Dynamically change mapping between thing and item?

Hi,

I think about how to solve the following problem in an elegant way.

Current situation and implementation:
I have 6 physical off-grid solar/battery inverters. There are 17 things defined for each of these inverters (e.g. current PV power, current load, temperature, serialNumber, mode, etc.) - a total of 102 things. Each thing is connected to one item (1-to-1 mapping between thing and item). The things are created with the MQTT binding where any topic results in a separate thing.

I have 3 inverters running in parallel building L1 (named L1A, L1B, L1C) and the 3 others in parallel are building L2 (named L2A, L2B, L2C) of the 120V/240V US split phase system.

The names of all items and all things contains these name as part of the thing/item name to make it easy for me to identify the physical inverter because of the naming.

The MQTT topics have this typical form (just an example):
solar_assistant/inverter_2/device_mode/state

The inverter number is part of the topic (here it’s inverter_2). All six inverters result just in topic parts in the form inverter_<n> where runs from 1 to 6.

I’ve just used inverter_1 to inverter_3 to map them to L1A, L1B and L1C and the inverter_4 to inverter_6 to L2A, L2B and L2C.

The problem:
The sender of the MQTT messages changes the mapping after each reboot. E.g. in the previous situation the inverter_2 was really the physical inverters L1B but after reboot the MQTT sender (SolarAssistant) may assign the physical inverter L2C e.g. to inverter_2. There is no chance to get this problem fixed on the MQTT sender side.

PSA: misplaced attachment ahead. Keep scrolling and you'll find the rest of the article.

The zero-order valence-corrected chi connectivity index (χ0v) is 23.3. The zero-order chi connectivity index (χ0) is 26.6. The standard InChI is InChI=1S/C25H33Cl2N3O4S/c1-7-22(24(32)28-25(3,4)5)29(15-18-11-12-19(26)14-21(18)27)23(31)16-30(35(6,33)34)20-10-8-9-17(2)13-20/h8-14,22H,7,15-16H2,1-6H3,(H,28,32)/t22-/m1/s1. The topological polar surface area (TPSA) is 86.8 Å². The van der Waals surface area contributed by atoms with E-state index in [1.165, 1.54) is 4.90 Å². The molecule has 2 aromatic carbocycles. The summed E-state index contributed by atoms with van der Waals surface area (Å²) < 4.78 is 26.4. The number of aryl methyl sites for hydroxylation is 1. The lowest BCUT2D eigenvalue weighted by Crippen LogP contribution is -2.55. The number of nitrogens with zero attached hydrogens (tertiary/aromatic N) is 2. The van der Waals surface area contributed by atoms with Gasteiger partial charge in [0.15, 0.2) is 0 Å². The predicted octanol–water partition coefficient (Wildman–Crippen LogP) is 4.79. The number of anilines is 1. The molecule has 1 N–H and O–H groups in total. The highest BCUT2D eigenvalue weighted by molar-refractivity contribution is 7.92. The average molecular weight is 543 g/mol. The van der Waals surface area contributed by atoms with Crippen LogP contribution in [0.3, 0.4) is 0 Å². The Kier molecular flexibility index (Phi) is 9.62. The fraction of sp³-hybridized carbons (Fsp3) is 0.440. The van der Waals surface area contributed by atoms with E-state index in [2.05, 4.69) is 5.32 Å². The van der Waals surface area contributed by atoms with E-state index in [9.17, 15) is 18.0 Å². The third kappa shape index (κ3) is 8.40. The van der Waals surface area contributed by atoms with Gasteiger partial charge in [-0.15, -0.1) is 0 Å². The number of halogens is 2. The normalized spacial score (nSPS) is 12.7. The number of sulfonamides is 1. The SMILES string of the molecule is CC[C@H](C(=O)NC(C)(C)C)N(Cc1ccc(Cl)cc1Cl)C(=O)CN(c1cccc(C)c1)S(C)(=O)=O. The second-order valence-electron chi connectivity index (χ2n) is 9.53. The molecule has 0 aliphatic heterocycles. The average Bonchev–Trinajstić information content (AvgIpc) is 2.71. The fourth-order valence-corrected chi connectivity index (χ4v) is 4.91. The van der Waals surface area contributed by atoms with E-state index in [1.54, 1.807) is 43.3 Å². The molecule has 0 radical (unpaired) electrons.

As a result I have items for all inverters L1A, L1B, L1C, L2A, L2B and L2C but have no idea which physical inverter is really behind these values and it changes after every reboot of the MQTT sender (SolarAssistant).

The idea:
One of the items of each inverter is the serial number of the physical inverter. So in general it’s possible for me to identify the physical inverter by looking at the value of the item serialNumber. But I really want to map the items for L1A always to the (same) physical inverter L1A etc.
If it would be possible to decouple the thing from the item and make the assignment dynamically, depending of a specific value (serial number) of one of the MQTT values, it would be great.

How to achieve this?
I have some possible ideas in my mind, but I don’t know if one of them is useful or which may be the best. Maybe I can make all existing items to virtual items and create a rule to feed these virtual items to do the mapping in the rule. But for that I need to map the 102 existing things to one special item which may trigger the rule on any change (I think this is not possible in OH?). The rule would be able to do the dynamic mapping depending on the serial number.
An other possibility would be to get completely rid of the existing things and do an “raw” MQTT subscribe (I think this is possible in OH) in a rule to all inverter messages to do the dynamic mapping in a rule.
I don’t know if one of the OH transformation mechanisms may help in this situation?

Any ideas how to achieve this in a nice way?

This is quite doable using jruby’s dynamic thing/item builder. You’d just have to wait until the serial number is received then create the items (using code) accordingly.

You can also pre-create the items and only change the links dynamically.

I’ve never used JRuby scripting. Do you refer to the Dynamic Generation of Rules? As far as I understand, it only refers to rules not things/items.

OK, I just found it for things and items.

Does a similar approach/possibility exists for JavaScript? I was able to find a rule builder but not thing/item builder in the JS library?